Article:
Wondering if you should update to MacOS Catalina or not? Are you not sure if you’re truly ready to update and install MacOS Catalina? Perhaps you have a critical app or two that you know aren’t supported by Catalina, or maybe you’re hesitant to update because your current Mac system is working just fine for you, or maybe there’s some other reason you’re wondering if you should or shouldn’t update to Catalina.
If you’re not sure whether or not you should install MacOS Catalina, or you’re thinking of holding off on MacOS Catalina for a while, or even ignoring it entirely, we’ll discuss those ideas and present some alternatives here.
With every major new MacOS update, some users end up wondering if they should bother updating to the latest version of MacOS or not, and MacOS Catalina 10.15 is no different in that regard. But MacOS Catalina is different in that it no longer has support for 32-bit apps, and no longer has iTunes (instead it’s replaced by a series of apps to serve the same purpose), and those changes are different from other recent MacOS software updates. So what are the options? Let’s review some of the choices available, but ultimately it will be every users own decision to make on whether or not to update to MacOS Catalina now, later, or never at all.
1: Waiting Until Critical Apps Updated to 64-bit
If you have any mission critical apps that are 32-bit, you’ll likely want to hold off on MacOS Catalina until those critical apps are updated to be 64-bit, or until you find a replacement app for them.
You can find all 32-bit apps on a Mac in System Information tool as shown here if you aren’t sure.
If you aren’t sure whether or not a particular app will ever become 64-bit, your best bet is likely to contact the developer of that application directly, and inquire with them.
2: Waiting for MacOS Catalina 10.15.1, macOS 10.15.2, macOS 10.15.3, or later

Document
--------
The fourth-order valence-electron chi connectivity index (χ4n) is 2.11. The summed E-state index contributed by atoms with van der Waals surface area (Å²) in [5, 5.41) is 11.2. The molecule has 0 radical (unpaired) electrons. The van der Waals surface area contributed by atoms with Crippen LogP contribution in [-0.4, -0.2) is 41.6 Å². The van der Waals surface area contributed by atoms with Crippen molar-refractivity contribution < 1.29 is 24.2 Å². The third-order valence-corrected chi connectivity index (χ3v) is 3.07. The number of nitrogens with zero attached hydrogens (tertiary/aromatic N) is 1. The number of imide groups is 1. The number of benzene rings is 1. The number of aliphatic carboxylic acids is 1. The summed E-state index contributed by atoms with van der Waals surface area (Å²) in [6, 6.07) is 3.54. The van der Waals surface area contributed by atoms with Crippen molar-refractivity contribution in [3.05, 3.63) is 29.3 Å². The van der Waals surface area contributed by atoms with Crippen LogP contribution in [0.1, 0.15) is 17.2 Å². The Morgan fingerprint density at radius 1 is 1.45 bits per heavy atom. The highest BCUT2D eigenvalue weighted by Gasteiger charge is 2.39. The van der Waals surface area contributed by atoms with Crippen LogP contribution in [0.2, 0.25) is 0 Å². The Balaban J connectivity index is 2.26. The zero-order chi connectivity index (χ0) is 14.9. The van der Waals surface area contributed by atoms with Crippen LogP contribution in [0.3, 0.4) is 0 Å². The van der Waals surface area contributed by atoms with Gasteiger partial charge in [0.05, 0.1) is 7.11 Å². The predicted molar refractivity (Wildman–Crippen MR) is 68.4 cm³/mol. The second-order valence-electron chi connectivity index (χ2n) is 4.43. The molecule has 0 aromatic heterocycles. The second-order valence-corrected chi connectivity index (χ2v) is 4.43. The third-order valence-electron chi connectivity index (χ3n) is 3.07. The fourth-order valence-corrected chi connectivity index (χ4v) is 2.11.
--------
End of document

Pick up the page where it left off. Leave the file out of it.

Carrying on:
While many users report MacOS Catalina works great for them, there are others who report the initial macOS 10.15 release is still fairly buggy.
There are mixed reports that the first release of MacOS Catalina 10.15 has some bugs which can impact various users to varying extents, with issues impacting things that worked fine with prior macOS versions. Reported issues include wi-fi difficulties, external device incompatibilities, problems with network sharing, problems with various apps not working (many likely related to 64-bit requirement), some users are finding the new security mechanisms to be annoying, amongst other possible bugs, complaints, and opinions.
If you’re not concerned about being on the bleeding edge, then you can always wait for a future point release software update.
You can always wait to install Catalina when one of the point release bug fix updates becomes available, whether that is MacOS Catalina 10.15.1, or even MacOS Catalina 10.15.2, MacOS Catalina 10.15.3, MacOS Catalina 10.15.4, or MacOS Catalina 10.15.5 (or maybe even later, depending on the updates schedule).
There’s nothing wrong with this approach, and many cautious Mac users do will wait until later more refined versions of system software are available before jumping in.